Saturday, December 20, 2008

Ian Anderson (disambiguation)

For several decades it has been confusing enough that one musn't let the prominence of Jethro Tull's Ian Anderson overshadow the fine contributions of Ian A. Anderson to the musical world (his circle of association is too big to summarize here but if you are not familiar with Wizz Jones, Mike Cooper and Maggie Holland, you have many happy hours ahead of you).

More recently, it has become necessary to distinguish a third Ian Anderson, though he conveniently operates under the pseudonym Pip Dylan. Ian is the brother of Kenny Anderson (aka King Creosote) and Gordon Anderson (best-known of the lot as a founder of the Beta Band, currently doing business as Lone Pigeon and as part of The Aliens). Based in the Kingdom of Fife, the three are just the tip of the Fence Collective iceberg.

Pip's adopted surname is no accident as there is a strong early Bob Dylan feel on his CD Of All The Things I Can Eat I'm Always Pleased With A Piece Of Cheese. Considering also Zach Cale's Illuminations (whose very fine new record See-Saw you should hear), it seems the New Dylans of the new century aim to evoke the feel and atmosphere of 60s Dylan without the lyrical specificity.

(Dylan himself, rapidly tiring of being "voice of the generation" found even his most throwaway surrealist lyrics subject to the same earnest exegesis as his earlier work. Unlike logocentric music critics (with their degrees in literature and history, scarcely able to distinguish minor from major chords), I frequently don't concern myself with lyrics as long as they are not so bad as to be distracting - the expressive qualities of the singing style, vocal timbre and melody suffice. Perhaps I should trot this explanation out for my Swedish connections who often ask how I can enjoy the many excellent releases on their Silence record label without understanding the "texts").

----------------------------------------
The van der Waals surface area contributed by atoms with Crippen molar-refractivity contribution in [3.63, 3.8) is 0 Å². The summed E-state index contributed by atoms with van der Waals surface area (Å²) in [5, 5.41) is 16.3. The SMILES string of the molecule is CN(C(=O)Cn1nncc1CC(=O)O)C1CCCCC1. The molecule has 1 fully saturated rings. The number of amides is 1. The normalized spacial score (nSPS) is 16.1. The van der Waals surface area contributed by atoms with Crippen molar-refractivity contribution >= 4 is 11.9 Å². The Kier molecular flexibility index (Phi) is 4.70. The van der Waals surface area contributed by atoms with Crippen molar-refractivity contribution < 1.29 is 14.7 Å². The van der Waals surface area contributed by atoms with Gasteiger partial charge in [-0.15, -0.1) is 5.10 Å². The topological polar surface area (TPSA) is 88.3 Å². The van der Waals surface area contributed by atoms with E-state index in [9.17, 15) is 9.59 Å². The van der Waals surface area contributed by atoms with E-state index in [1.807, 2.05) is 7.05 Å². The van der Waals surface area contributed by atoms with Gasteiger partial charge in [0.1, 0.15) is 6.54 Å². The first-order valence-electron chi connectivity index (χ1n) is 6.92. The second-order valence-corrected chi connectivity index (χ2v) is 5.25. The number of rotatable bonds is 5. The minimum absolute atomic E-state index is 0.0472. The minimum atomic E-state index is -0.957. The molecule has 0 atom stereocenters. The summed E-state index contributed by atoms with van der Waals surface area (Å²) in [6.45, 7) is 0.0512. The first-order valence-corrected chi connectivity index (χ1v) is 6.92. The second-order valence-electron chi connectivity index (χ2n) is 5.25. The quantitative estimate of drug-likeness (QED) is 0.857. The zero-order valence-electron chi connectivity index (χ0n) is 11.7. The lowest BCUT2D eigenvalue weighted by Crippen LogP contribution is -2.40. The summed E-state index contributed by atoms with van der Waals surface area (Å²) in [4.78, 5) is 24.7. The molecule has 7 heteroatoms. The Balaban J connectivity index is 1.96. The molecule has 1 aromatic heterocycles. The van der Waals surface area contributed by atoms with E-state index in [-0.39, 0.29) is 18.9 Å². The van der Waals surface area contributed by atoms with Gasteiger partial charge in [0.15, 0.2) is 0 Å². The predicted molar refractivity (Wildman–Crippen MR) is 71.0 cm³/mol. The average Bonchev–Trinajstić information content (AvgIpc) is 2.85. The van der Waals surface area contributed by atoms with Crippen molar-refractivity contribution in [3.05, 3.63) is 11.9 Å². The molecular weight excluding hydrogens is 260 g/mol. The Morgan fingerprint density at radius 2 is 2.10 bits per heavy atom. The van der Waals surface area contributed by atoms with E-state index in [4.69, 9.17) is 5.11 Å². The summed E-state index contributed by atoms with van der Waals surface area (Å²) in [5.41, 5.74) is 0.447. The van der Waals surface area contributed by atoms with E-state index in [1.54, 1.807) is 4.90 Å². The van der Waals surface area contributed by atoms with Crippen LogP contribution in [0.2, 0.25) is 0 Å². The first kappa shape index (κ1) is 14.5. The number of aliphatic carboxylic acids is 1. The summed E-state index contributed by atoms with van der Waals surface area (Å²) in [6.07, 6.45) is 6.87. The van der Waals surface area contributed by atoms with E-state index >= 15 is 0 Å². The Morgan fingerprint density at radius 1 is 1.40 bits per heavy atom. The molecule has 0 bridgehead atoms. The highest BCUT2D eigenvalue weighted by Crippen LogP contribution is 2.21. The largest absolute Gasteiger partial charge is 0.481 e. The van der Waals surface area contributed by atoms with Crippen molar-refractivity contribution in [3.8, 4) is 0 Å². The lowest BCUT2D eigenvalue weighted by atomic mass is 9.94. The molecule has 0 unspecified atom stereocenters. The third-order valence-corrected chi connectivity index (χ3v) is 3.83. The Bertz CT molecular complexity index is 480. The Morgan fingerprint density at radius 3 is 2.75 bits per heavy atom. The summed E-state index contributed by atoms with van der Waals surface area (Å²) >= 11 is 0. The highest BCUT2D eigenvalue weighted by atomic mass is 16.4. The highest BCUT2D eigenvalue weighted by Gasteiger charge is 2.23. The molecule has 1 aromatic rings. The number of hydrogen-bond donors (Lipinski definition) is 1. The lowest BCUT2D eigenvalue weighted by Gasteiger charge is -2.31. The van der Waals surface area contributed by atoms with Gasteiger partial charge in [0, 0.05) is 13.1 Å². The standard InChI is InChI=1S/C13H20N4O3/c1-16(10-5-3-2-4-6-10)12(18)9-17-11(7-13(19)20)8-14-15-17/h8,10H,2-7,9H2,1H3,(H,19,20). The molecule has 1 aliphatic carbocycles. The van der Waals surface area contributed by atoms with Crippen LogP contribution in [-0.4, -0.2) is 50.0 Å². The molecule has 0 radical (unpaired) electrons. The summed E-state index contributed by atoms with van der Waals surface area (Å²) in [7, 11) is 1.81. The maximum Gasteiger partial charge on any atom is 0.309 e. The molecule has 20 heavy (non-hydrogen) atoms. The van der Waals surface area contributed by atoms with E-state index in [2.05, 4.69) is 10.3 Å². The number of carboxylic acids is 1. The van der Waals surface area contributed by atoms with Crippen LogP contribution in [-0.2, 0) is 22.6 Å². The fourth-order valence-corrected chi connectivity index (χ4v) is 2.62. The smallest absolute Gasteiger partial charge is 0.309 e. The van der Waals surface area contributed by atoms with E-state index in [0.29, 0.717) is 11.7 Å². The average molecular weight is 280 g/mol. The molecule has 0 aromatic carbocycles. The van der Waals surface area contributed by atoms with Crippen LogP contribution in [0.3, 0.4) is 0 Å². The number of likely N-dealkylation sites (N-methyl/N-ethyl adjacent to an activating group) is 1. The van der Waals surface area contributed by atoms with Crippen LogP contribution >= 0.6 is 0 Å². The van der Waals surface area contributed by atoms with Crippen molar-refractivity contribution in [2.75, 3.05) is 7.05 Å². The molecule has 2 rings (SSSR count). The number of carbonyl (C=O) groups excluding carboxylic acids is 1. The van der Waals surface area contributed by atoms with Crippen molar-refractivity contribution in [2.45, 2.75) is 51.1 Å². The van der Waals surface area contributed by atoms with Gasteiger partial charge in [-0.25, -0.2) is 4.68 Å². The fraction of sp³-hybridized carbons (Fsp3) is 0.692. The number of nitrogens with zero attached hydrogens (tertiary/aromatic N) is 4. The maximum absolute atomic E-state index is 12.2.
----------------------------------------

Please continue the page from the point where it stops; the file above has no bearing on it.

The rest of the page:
So long-winded aside aside, I can't quite tell you what Pip Dylan's songs are "about" but that doesn't detract from my pleasure or, I wouldn't be surprised, yours either. His use of nylon-string guitar instead of steel-string is also a bit of a departure from the Dylan mold - Leonard Cohen is the next easiest comparison in the 60s canon and there are similarities of mood on certain songs. Being a modern release (and a homemade one), there are fragments of drum machine sounds and various tumultuous sonic experiments which entirely displace the singer-songwriter model by the end of the record. These proved to be the perfect soundtrack for my stroll througn an exhibition of the rivetingly beautiful-ugly paintings of Marlene Dumas. My follow-up selection of the Sic Alps' U.S. Ez proved to be equally compelling in context - they are exonerated for not living up to the burden I unfairly placed on them of being the next Times New Viking.

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